EAGE Self-Paced Courses
Learn New Knowledge at Your Own Pace!
Self-paced courses are offered on our Learning Geoscience platform and include pre-recorded video lectures and quizzes that you can complete with your own schedule over a set period. A certificate of attendance will be available upon completion of all course requirements.
Geostatistical Reservoir Modeling
Reservoir modeling provides a set of techniques to create three-dimensional numerical earth models in terms of elastic, petrophysical and dynamic properties of reservoir rocks. The course focuses on modeling of facies and rock properties from geophysical properties and on quantification of uncertainty of these models. Mathematical and physical models of the reservoir are generally uncertain due to the lack of information, noise in data measurements, approximations and assumptions. Hence, building a reservoir model requires the integration of several disciplines, such as seismic inversion, rock physics, and geostatistics. Seismic inversion aims to transform the measured seismic data into elastic parameters that can be interpreted to determine rock and fluid properties. Rock physics describes a reservoir rock by physical properties such as porosity and compressibility, that affect the seismic response in porous rocks. Rock physics aims to establish relations between these rock and fluid properties and the observed seismic data. Geostatistics aims to provide realistic representations of the reservoirs in terms of structure and spatial distribution of rock and fluid properties by combining geological knowledge and statistical methods. The course covers the fundamental theory of statistical methods for reservoir modeling and uncertainty quantification techniques for reservoir predictions. It is divided into four main parts: fundamentals of statistics, rock physics, geostatistics, and geophysical inverse problems for reservoir characterization. Uncertainty propagation from measured data, through physical models to model predictions will be studied with a focus on seismic data inversion and static reservoir characterization.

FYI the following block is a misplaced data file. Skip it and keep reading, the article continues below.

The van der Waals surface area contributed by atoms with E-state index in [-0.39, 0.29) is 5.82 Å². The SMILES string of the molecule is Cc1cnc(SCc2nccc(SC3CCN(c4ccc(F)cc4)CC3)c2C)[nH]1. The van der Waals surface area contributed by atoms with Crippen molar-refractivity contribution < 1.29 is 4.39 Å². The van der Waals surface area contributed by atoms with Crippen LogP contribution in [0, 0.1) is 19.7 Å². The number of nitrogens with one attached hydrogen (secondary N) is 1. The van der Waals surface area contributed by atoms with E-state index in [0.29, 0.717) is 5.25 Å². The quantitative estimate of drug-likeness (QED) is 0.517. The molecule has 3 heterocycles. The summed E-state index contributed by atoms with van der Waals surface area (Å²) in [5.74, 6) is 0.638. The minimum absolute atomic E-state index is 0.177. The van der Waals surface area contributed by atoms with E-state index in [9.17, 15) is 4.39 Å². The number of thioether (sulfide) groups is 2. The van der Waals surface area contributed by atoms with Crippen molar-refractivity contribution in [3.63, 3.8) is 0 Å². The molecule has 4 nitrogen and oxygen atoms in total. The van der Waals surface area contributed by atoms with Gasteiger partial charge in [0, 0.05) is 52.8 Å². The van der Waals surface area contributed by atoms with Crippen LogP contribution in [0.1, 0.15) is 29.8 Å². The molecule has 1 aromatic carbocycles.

Carbonate Reservoir Characterization
This carbonate reservoir characterisation course focuses on the analysis of carbonate depositional textures and the subsequent diagenetic modifications as the main controls on the pore system evolution, heterogeneity and complexity. The intricate inter-relationship of the depositional and burial history can be unravelled to allow the prediction of reservoir facies, and hence, aid reconstruction and development of three-dimensional reservoir models. This course demonstrates the value of understanding pore system evolution as a part of large-scale volumetric assessments and the development of carbonate reservoirs.
Reservoir quality in carbonate successions is often defined by the storage capacity, flow potential (ie. porosity and permeability respectively, measurements that are often acquired during conventional core analysis) and connectivity of pores (recorded as the pore-throat radius distributions during special core analysis). The interplay between these quantifiable factors (including sample-scale heterogeneities) is inevitably linked to the original depositional characteristics of the carbonate sediments, together with their susceptibility to post-depositional diagenetic alteration, which results in the ultimately complex pore system. Therefore, the classification of individual pore types will be detailed in this course, with their primary depositional or secondary diagenetic origin being discussed in context with sedimentological and stratigraphic models in order to underpin their spatial relationships and potential connectivity. In addition, the characterisation of micrite textures will be discussed to illustrate their impact on the microporosity, factors that are particularly important to consider in tight unconventional reservoirs.
The depositional controls on reservoir properties that will be taken into consideration in this course include the texture, grain size, clay and matrix content as well as the type and quantity of allochems. The relationship between dissolution processes that result in an enhancement of the pore system, cementation processes that reduce the pore volume and the resultant connectivity and fluid flow pathways will be assessed to constrain the dominant diagenetic controls on the reservoir properties. In addition to this, the process of dolomitisation will be scrutinised in order to determine if and how this process enhances and/or reduces reservoir properties.
Integrating the key controls on reservoir quality within the sedimentological framework enables the establishment of a conceptual reservoir architecture model, which can be used to assess and predict the vertical and lateral variations in porosity and permeability at the reservoir and/or field scale. This course outlines how to conceptually build a reservoir architecture model, which in turn can be used to aid reservoir modelling.